Berry Bros & Rudd – The Sweet Spot

18 May 2021

At their best, the wines of Sauternes are otherworldly. Clara Bouffard explains how centuries of know-how, precision in the vineyards and meticulous winemaking are distilled into every precious drop.

Once its most famous export, Sauternes is now Bordeaux’s best-kept secret. Though it was a favourite of wine lovers like Washington and Jefferson, Sauternes is more often relegated to the status of “just a dessert wine” today. But in every bottle – and half-bottle – lies an incredible human story – not to mention an accessible, fresh, diverse and enticing wine.


Sauternes is tucked away in a remarkable pocket of terroir between the Garonne river and the Landes pine forest. It’s almost an hour’s drive south of Bordeaux city, beyond the vineyards of Pessac-Léognan and most of Graves. There are five villages here: Sauternes, Barsac, Bommes, Preignac and Fargues. All have the right to use the Sauternes appellation; producers in Barsac are entitled to use their own appellation should they choose to do so.

Like the Médoc, Sauternes was also classified in 1855, indicating its relative stature at the time. The region accounts for no fewer than 27 classified growths.

With some exceptions, most properties in Sauternes remain family owned. Successive generations follow one another, working together and passing on savoir-faire. At Ch. Coutet in Barsac, Aline Baly represents the third generation of her family, working with her uncle today. “We want to maintain a balance between experience and innovation with a multi-generational and multi-cultured team,” she says.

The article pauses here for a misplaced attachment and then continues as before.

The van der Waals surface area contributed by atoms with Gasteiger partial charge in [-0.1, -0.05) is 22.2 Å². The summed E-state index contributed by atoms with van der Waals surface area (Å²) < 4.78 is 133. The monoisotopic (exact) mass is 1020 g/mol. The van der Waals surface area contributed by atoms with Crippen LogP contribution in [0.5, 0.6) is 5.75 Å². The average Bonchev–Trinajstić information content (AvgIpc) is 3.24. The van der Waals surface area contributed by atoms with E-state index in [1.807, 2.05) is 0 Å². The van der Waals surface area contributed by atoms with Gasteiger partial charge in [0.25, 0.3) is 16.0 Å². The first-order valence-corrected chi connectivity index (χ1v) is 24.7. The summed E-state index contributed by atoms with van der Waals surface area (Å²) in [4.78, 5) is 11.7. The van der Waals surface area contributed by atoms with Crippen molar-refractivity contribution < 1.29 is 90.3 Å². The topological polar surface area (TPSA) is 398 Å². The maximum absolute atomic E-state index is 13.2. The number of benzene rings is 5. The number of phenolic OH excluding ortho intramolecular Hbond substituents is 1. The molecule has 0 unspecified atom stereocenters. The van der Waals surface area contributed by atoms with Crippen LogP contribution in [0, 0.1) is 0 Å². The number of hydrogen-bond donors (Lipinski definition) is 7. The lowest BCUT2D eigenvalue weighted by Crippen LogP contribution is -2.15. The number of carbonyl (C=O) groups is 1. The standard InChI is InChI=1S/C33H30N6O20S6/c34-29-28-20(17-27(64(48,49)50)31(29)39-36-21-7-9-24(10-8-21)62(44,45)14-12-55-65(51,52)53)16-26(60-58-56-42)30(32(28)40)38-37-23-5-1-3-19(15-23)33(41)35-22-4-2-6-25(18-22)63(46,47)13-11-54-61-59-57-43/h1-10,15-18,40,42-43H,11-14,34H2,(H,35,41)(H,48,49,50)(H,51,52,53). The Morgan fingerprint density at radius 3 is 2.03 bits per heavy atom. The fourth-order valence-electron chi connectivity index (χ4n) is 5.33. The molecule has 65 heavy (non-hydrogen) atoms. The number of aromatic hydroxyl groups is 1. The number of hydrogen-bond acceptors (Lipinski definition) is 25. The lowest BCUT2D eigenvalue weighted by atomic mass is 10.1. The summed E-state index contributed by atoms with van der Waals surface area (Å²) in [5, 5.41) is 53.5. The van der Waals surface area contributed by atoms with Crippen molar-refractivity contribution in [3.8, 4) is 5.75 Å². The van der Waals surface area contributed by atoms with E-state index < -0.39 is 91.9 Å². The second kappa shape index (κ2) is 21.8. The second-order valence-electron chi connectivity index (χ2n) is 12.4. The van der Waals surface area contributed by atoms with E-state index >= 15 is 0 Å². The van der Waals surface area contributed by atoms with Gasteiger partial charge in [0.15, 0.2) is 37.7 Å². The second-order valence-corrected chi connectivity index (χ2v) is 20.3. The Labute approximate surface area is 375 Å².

Sauternes is a wine of miracles
At Ch. Climens – another Barsac first growth – Bérénice Lurton took over from her father almost 30 years ago. She is still in awe of the land and the wines: “It is such a magical terroir, associated with a demanding history. The wines are transcendent: they are as deep as they are airy; and as powerful as they are subtle.”
Nearby, at second growth Ch. Doisy-Daëne, Jean-Jacques Dubourdieu represents the fourth generation of his family. He is also the co-director of the Sauternes appellation. “Our savoir-faire is centuries-old,” he says. “We have no competition on a global scale. We produce less than one percent of overall production in Bordeaux.”

For such a small percentage of Bordeaux’s overall output, a huge amount of work goes into making Sauternes.

Harvest baskets in Sauternes, cleaned and ready for the next pass through the vineyard


“Sauternes is a wine of miracles,” says Aline. The idea of making wine is, for many, a romantic one. Many of us would like to believe that it’s the result of magic.

But producing wine of any kind is a real challenge: you have to worry about nurturing vines; warding off diseases; and enduring frost, hail, drought and floods. Then there’s harvest, fermentation, maturation and bottling. And that’s not to get into sales and distribution. As if all that were not intricate enough, making Sauternes has yet another challenging, but crucial, step: the development and action of botrytis or “noble rot”.

“Sweet wine production is by essence even more risky and unpredictable than any other agricultural work,” says Bérénice. Yields for Sauternes and Barsac in 2020 were very low, just 12.3 hl/ha, compared with 17 hl/ha for sweet Bordeaux overall.